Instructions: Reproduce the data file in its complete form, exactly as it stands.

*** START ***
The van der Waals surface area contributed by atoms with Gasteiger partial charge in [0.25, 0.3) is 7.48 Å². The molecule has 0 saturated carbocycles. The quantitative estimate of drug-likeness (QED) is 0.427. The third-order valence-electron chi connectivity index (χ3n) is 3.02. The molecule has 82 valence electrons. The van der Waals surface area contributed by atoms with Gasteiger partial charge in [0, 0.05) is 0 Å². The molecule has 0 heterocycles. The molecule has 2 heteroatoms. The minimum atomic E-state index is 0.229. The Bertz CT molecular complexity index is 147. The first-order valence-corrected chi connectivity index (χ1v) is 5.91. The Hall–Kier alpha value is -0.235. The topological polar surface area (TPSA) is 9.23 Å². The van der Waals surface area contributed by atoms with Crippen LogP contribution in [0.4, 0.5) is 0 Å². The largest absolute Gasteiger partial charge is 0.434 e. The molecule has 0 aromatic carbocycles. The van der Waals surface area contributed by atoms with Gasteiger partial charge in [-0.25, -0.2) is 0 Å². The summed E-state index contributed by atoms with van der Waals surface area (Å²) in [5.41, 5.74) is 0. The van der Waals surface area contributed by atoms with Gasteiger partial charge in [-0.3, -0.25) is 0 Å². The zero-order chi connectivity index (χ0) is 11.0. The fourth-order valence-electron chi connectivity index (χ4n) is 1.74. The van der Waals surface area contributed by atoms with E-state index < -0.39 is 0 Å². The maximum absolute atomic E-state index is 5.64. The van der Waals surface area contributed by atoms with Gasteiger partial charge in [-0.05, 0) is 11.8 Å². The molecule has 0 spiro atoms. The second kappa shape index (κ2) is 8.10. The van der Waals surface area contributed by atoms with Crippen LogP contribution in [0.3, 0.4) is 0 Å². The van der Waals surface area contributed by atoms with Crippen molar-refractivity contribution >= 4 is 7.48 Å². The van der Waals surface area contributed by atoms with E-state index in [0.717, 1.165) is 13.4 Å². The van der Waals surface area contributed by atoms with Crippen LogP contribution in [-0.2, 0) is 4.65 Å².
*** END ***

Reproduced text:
The van der Waals surface area contributed by atoms with Gasteiger partial charge in [0.25, 0.3) is 7.48 Å². The molecule has 0 saturated carbocycles. The quantitative estimate of drug-likeness (QED) is 0.427. The third-order valence-electron chi connectivity index (χ3n) is 3.02. The molecule has 82 valence electrons. The van der Waals surface area contributed by atoms with Gasteiger partial charge in [0, 0.05) is 0 Å². The molecule has 0 heterocycles. The molecule has 2 heteroatoms. The minimum atomic E-state index is 0.229. The Bertz CT molecular complexity index is 147. The first-order valence-corrected chi connectivity index (χ1v) is 5.91. The Hall–Kier alpha value is -0.235. The topological polar surface area (TPSA) is 9.23 Å². The van der Waals surface area contributed by atoms with Crippen LogP contribution in [0.4, 0.5) is 0 Å². The largest absolute Gasteiger partial charge is 0.434 e. The molecule has 0 aromatic carbocycles. The van der Waals surface area contributed by atoms with Gasteiger partial charge in [-0.25, -0.2) is 0 Å². The summed E-state index contributed by atoms with van der Waals surface area (Å²) in [5.41, 5.74) is 0. The van der Waals surface area contributed by atoms with Gasteiger partial charge in [-0.3, -0.25) is 0 Å². The zero-order chi connectivity index (χ0) is 11.0. The fourth-order valence-electron chi connectivity index (χ4n) is 1.74. The van der Waals surface area contributed by atoms with E-state index < -0.39 is 0 Å². The maximum absolute atomic E-state index is 5.64. The van der Waals surface area contributed by atoms with Gasteiger partial charge in [-0.05, 0) is 11.8 Å². The molecule has 0 spiro atoms. The second kappa shape index (κ2) is 8.10. The van der Waals surface area contributed by atoms with Crippen LogP contribution in [0.3, 0.4) is 0 Å². The van der Waals surface area contributed by atoms with Crippen molar-refractivity contribution >= 4 is 7.48 Å². The van der Waals surface area contributed by atoms with E-state index in [0.717, 1.165) is 13.4 Å². The van der Waals surface area contributed by atoms with Crippen LogP contribution in [-0.2, 0) is 4.65 Å².